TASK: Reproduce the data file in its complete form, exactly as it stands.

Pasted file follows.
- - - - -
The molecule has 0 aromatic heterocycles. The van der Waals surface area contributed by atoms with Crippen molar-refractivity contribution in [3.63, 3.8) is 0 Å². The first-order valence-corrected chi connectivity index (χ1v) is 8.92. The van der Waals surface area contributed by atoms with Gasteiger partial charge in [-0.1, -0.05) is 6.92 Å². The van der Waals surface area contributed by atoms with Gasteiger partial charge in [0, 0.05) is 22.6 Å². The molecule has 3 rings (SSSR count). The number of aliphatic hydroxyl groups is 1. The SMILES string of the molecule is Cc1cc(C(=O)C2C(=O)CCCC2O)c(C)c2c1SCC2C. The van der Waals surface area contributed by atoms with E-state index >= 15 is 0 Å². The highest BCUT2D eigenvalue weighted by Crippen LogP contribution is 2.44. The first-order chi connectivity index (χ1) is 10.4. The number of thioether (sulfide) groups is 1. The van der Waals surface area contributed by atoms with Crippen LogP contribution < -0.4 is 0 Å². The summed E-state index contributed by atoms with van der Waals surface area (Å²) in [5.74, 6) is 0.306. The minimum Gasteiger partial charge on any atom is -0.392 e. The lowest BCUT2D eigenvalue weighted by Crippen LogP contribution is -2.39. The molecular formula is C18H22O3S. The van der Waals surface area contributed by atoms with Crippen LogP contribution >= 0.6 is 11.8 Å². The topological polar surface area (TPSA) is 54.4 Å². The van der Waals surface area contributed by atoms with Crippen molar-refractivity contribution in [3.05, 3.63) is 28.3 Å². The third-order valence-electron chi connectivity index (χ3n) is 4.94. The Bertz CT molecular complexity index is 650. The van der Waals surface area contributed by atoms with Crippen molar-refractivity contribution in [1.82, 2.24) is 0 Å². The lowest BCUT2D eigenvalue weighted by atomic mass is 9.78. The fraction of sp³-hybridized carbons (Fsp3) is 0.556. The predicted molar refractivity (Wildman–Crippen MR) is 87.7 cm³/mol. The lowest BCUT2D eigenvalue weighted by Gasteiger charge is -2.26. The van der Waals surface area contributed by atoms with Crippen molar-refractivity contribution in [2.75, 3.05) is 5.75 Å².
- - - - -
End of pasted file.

The molecule has 0 aromatic heterocycles. The van der Waals surface area contributed by atoms with Crippen molar-refractivity contribution in [3.63, 3.8) is 0 Å². The first-order valence-corrected chi connectivity index (χ1v) is 8.92. The van der Waals surface area contributed by atoms with Gasteiger partial charge in [-0.1, -0.05) is 6.92 Å². The van der Waals surface area contributed by atoms with Gasteiger partial charge in [0, 0.05) is 22.6 Å². The molecule has 3 rings (SSSR count). The number of aliphatic hydroxyl groups is 1. The SMILES string of the molecule is Cc1cc(C(=O)C2C(=O)CCCC2O)c(C)c2c1SCC2C. The van der Waals surface area contributed by atoms with E-state index >= 15 is 0 Å². The highest BCUT2D eigenvalue weighted by Crippen LogP contribution is 2.44. The first-order chi connectivity index (χ1) is 10.4. The number of thioether (sulfide) groups is 1. The van der Waals surface area contributed by atoms with Crippen LogP contribution < -0.4 is 0 Å². The summed E-state index contributed by atoms with van der Waals surface area (Å²) in [5.74, 6) is 0.306. The minimum Gasteiger partial charge on any atom is -0.392 e. The lowest BCUT2D eigenvalue weighted by Crippen LogP contribution is -2.39. The molecular formula is C18H22O3S. The van der Waals surface area contributed by atoms with Crippen LogP contribution >= 0.6 is 11.8 Å². The topological polar surface area (TPSA) is 54.4 Å². The van der Waals surface area contributed by atoms with Crippen molar-refractivity contribution in [3.05, 3.63) is 28.3 Å². The third-order valence-electron chi connectivity index (χ3n) is 4.94. The Bertz CT molecular complexity index is 650. The van der Waals surface area contributed by atoms with Crippen molar-refractivity contribution in [1.82, 2.24) is 0 Å². The lowest BCUT2D eigenvalue weighted by atomic mass is 9.78. The fraction of sp³-hybridized carbons (Fsp3) is 0.556. The predicted molar refractivity (Wildman–Crippen MR) is 87.7 cm³/mol. The lowest BCUT2D eigenvalue weighted by Gasteiger charge is -2.26. The van der Waals surface area contributed by atoms with Crippen molar-refractivity contribution in [2.75, 3.05) is 5.75 Å².